UPPER MARLBORO, Md. — The trial for a University of Maryland student charged with stabbing an Army lieutenant to death has been delayed six months at the defense’s request.
The defense lawyer for Sean Urbanski told a judge he “has a lot of video to go through,” in the May 20 stabbing death of Army Lt. Richard Collins III, on the campus of the University of Maryland.
The judge agreed to reschedule Urbanski’s January trial to next July.
Urbanski, 22, smiled at his parents as he entered a Prince George’s County Circuit courtroom, dressed in a green jumpsuit. He spoke in a clear voice when he answered the judge’s questions about his name, age, and education level.
“I’m in my fourth year of college, one more year to go,” Urbanski told Judge Michael Pearson.
Urbanski was a University of Maryland student when he is accused of stabbing Collins, who was visiting friends in College Park, days before Collins was set to graduate from Bowie State University.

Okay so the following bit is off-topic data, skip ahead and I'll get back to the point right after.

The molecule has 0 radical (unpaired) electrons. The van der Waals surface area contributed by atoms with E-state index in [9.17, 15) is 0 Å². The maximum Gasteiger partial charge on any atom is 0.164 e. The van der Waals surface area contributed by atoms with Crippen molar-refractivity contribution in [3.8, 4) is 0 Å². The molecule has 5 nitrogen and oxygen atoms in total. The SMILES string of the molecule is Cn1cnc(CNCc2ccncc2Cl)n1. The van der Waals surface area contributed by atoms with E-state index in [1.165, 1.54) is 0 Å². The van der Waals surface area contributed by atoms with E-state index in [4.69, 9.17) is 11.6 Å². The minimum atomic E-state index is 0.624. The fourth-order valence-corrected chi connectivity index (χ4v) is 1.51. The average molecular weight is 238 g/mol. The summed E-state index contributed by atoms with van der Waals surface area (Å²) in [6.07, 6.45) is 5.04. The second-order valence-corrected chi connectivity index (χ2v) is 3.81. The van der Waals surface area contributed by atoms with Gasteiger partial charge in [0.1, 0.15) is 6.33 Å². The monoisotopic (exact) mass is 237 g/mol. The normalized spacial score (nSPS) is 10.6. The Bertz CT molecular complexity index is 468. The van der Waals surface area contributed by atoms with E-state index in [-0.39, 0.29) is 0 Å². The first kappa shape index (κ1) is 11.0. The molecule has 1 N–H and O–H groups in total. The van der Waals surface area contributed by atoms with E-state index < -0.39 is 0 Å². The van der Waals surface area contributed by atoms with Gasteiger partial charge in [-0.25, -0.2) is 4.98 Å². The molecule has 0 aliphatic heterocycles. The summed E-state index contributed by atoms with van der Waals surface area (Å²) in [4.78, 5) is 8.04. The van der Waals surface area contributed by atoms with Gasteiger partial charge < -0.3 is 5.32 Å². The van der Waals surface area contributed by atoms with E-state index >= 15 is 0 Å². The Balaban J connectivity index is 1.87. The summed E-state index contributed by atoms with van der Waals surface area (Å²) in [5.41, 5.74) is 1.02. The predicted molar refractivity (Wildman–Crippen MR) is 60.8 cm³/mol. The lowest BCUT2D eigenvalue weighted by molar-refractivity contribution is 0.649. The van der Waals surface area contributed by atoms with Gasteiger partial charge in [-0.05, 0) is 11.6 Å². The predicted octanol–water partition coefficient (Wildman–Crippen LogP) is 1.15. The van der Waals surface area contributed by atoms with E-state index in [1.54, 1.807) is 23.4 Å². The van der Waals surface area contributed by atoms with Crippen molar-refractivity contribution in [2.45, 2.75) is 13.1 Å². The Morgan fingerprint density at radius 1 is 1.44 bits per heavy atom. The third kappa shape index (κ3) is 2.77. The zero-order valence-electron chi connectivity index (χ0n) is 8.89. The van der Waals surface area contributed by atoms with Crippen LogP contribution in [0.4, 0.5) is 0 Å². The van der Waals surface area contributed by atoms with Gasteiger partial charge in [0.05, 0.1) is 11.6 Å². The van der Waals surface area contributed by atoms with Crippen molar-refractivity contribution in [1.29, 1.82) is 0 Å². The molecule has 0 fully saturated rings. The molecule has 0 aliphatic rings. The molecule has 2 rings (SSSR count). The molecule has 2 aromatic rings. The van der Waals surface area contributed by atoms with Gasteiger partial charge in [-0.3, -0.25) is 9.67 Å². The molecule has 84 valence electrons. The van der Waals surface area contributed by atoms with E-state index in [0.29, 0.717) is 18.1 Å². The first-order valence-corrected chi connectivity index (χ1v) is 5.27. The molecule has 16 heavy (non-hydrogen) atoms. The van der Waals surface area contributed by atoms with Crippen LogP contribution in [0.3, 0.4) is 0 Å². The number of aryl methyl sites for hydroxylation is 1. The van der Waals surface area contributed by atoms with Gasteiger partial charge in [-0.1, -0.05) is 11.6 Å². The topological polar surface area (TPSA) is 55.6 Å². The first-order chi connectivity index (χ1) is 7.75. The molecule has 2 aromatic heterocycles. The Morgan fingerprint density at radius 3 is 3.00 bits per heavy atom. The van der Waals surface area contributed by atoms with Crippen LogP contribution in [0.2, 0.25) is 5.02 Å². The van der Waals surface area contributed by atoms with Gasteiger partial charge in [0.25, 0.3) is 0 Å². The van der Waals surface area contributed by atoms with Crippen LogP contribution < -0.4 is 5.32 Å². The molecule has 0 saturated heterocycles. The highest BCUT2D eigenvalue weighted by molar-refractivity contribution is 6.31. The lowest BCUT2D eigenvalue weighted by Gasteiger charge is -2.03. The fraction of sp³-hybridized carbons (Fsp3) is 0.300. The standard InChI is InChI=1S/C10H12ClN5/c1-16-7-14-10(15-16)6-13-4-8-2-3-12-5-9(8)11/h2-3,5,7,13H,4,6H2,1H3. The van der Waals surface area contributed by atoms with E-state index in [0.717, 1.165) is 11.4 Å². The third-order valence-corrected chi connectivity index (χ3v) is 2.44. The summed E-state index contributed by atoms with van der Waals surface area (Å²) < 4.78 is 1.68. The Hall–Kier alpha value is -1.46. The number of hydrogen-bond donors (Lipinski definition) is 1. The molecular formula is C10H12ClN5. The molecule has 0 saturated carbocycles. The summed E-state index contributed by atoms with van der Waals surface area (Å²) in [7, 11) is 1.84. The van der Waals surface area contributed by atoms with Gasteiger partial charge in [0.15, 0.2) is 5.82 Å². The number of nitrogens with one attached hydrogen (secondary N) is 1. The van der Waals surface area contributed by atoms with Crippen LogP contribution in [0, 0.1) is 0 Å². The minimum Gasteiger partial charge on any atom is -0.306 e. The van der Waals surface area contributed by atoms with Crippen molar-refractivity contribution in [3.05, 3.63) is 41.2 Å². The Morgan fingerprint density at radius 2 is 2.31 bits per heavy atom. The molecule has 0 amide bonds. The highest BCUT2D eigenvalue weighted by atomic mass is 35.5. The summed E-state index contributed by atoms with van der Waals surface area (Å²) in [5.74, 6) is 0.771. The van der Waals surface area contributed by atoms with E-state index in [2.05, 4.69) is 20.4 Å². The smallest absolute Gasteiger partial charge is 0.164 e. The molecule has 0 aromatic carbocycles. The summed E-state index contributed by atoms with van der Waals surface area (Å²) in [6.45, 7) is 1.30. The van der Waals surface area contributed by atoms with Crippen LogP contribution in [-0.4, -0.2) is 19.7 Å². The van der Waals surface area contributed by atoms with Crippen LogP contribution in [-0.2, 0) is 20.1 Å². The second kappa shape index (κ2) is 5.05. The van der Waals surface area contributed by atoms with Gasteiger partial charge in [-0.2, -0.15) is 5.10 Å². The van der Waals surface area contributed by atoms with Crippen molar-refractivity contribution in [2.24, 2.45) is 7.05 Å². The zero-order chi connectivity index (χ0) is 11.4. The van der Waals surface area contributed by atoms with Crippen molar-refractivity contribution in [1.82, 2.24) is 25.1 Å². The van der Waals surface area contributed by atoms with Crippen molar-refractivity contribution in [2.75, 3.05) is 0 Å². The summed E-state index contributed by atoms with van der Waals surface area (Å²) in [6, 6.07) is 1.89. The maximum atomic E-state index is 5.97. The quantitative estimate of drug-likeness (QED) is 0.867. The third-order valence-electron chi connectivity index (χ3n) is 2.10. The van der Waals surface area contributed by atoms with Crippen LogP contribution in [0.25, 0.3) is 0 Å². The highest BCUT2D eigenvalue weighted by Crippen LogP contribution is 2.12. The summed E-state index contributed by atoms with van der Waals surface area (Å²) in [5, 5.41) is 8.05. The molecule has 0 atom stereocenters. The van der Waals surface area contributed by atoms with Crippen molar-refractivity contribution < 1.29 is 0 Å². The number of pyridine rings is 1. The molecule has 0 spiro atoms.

Urbanski, who is white, is charged with first-degree murder, and a hate crime charge, in the death of Collins, who was black.
In October, when announcing the hate crime charge, State’s Attorney Angela Alsobrooks said prosecutors “are comfortable that the motive in this case was race — Lt. Collins was killed because of his race.”
The FBI has been investigating the incident, but has not said whether it will seek federal hate crime charges.
Alsobrooks’ spokesman John Erzen said he could not discuss any aspects of the prosecution.
Outside the courtroom, defense attorney William Brennan declined to discuss the strategy he’ll use at trial.
In an initial hearing, Brennan had told the judge “alcohol and substance abuse may have played a significant role in all of this.”
After this most recent hearing, Brennan would not say whether alcohol and substance abuse will be part of his defense.
“I don’t mean to be rude, but I’m not saying anything,” said Brennan, whose high-profile defense cases have included sniper Lee Boyd Malvo and Ocean City murderer Benjamin Sifrit.
Urbanski’s mother and father listened quietly during the hearing, and met privately with Brennan afterward.
Prosecutors have said they intend to seek a life sentence without the possibility of parole, if Urbanski is convicted of first-degree murder. The state charge of hate crime resulting in death carries a sentence of 20 years.
However, federal hate crimes involving murder could make a defendant eligible for the death penalty.